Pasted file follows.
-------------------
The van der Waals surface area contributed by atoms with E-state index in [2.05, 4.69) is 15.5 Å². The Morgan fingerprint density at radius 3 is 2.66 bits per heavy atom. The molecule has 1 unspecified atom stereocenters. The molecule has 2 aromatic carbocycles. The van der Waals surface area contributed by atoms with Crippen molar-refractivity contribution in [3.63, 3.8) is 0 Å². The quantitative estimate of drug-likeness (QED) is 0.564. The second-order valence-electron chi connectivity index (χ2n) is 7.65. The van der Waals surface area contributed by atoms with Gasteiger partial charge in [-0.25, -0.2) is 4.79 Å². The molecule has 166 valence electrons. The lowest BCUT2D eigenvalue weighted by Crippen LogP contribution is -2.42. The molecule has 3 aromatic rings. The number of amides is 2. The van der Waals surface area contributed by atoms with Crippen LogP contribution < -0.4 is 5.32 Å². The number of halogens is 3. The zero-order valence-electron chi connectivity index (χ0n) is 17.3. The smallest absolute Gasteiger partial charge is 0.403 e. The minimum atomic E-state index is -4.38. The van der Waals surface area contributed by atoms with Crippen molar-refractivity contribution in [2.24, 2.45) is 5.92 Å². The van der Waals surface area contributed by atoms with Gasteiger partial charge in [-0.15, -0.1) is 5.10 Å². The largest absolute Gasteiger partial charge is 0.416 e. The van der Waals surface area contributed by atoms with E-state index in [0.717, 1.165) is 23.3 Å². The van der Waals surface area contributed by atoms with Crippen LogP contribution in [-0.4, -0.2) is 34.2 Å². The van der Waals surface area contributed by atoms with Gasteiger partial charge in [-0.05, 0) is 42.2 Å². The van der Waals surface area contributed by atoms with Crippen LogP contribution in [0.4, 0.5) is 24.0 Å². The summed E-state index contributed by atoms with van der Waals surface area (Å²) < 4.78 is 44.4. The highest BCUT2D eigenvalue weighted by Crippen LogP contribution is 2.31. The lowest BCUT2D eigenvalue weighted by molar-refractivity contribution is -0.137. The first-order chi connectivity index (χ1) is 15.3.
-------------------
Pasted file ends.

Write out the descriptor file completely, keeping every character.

The van der Waals surface area contributed by atoms with E-state index in [2.05, 4.69) is 15.5 Å². The Morgan fingerprint density at radius 3 is 2.66 bits per heavy atom. The molecule has 1 unspecified atom stereocenters. The molecule has 2 aromatic carbocycles. The van der Waals surface area contributed by atoms with Crippen molar-refractivity contribution in [3.63, 3.8) is 0 Å². The quantitative estimate of drug-likeness (QED) is 0.564. The second-order valence-electron chi connectivity index (χ2n) is 7.65. The van der Waals surface area contributed by atoms with Gasteiger partial charge in [-0.25, -0.2) is 4.79 Å². The molecule has 166 valence electrons. The lowest BCUT2D eigenvalue weighted by Crippen LogP contribution is -2.42. The molecule has 3 aromatic rings. The number of amides is 2. The van der Waals surface area contributed by atoms with Crippen LogP contribution < -0.4 is 5.32 Å². The number of halogens is 3. The zero-order valence-electron chi connectivity index (χ0n) is 17.3. The smallest absolute Gasteiger partial charge is 0.403 e. The minimum atomic E-state index is -4.38. The van der Waals surface area contributed by atoms with Crippen molar-refractivity contribution in [2.24, 2.45) is 5.92 Å². The van der Waals surface area contributed by atoms with Gasteiger partial charge in [-0.15, -0.1) is 5.10 Å². The largest absolute Gasteiger partial charge is 0.416 e. The van der Waals surface area contributed by atoms with E-state index in [0.717, 1.165) is 23.3 Å². The van der Waals surface area contributed by atoms with Crippen LogP contribution in [-0.4, -0.2) is 34.2 Å². The van der Waals surface area contributed by atoms with Gasteiger partial charge in [-0.05, 0) is 42.2 Å². The van der Waals surface area contributed by atoms with Crippen LogP contribution in [0.4, 0.5) is 24.0 Å². The summed E-state index contributed by atoms with van der Waals surface area (Å²) < 4.78 is 44.4. The highest BCUT2D eigenvalue weighted by Crippen LogP contribution is 2.31. The lowest BCUT2D eigenvalue weighted by molar-refractivity contribution is -0.137. The first-order chi connectivity index (χ1) is 15.3.